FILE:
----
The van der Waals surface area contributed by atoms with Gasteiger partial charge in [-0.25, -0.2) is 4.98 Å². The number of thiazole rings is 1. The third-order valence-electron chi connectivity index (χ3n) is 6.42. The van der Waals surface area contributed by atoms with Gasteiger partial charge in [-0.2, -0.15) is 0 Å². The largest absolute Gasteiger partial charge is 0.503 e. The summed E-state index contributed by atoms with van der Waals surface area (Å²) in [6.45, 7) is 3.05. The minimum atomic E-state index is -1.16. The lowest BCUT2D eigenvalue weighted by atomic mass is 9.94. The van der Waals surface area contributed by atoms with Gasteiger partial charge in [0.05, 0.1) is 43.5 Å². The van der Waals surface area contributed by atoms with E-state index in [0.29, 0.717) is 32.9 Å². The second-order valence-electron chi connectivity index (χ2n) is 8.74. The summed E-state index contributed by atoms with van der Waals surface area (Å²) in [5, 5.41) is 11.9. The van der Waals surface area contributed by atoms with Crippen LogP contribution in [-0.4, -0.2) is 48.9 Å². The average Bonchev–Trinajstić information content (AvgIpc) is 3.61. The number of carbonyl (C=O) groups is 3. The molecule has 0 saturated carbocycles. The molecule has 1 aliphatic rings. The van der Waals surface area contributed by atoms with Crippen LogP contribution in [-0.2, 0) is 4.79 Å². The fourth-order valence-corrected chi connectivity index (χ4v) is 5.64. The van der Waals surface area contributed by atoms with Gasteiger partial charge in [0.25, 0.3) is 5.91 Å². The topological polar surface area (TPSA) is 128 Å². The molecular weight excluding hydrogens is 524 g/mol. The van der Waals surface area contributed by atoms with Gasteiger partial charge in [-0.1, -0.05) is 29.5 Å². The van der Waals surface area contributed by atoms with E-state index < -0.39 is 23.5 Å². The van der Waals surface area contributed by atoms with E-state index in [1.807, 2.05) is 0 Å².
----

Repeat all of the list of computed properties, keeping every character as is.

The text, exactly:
The van der Waals surface area contributed by atoms with Gasteiger partial charge in [-0.25, -0.2) is 4.98 Å². The number of thiazole rings is 1. The third-order valence-electron chi connectivity index (χ3n) is 6.42. The van der Waals surface area contributed by atoms with Gasteiger partial charge in [-0.2, -0.15) is 0 Å². The largest absolute Gasteiger partial charge is 0.503 e. The summed E-state index contributed by atoms with van der Waals surface area (Å²) in [6.45, 7) is 3.05. The minimum atomic E-state index is -1.16. The lowest BCUT2D eigenvalue weighted by atomic mass is 9.94. The van der Waals surface area contributed by atoms with Gasteiger partial charge in [0.05, 0.1) is 43.5 Å². The van der Waals surface area contributed by atoms with E-state index in [0.29, 0.717) is 32.9 Å². The second-order valence-electron chi connectivity index (χ2n) is 8.74. The summed E-state index contributed by atoms with van der Waals surface area (Å²) in [5, 5.41) is 11.9. The van der Waals surface area contributed by atoms with Crippen LogP contribution in [-0.4, -0.2) is 48.9 Å². The average Bonchev–Trinajstić information content (AvgIpc) is 3.61. The number of carbonyl (C=O) groups is 3. The molecule has 0 saturated carbocycles. The molecule has 1 aliphatic rings. The van der Waals surface area contributed by atoms with Crippen LogP contribution in [-0.2, 0) is 4.79 Å². The fourth-order valence-corrected chi connectivity index (χ4v) is 5.64. The van der Waals surface area contributed by atoms with Gasteiger partial charge in [0.25, 0.3) is 5.91 Å². The topological polar surface area (TPSA) is 128 Å². The molecular weight excluding hydrogens is 524 g/mol. The van der Waals surface area contributed by atoms with Gasteiger partial charge in [-0.1, -0.05) is 29.5 Å². The van der Waals surface area contributed by atoms with E-state index < -0.39 is 23.5 Å². The van der Waals surface area contributed by atoms with E-state index in [1.807, 2.05) is 0 Å².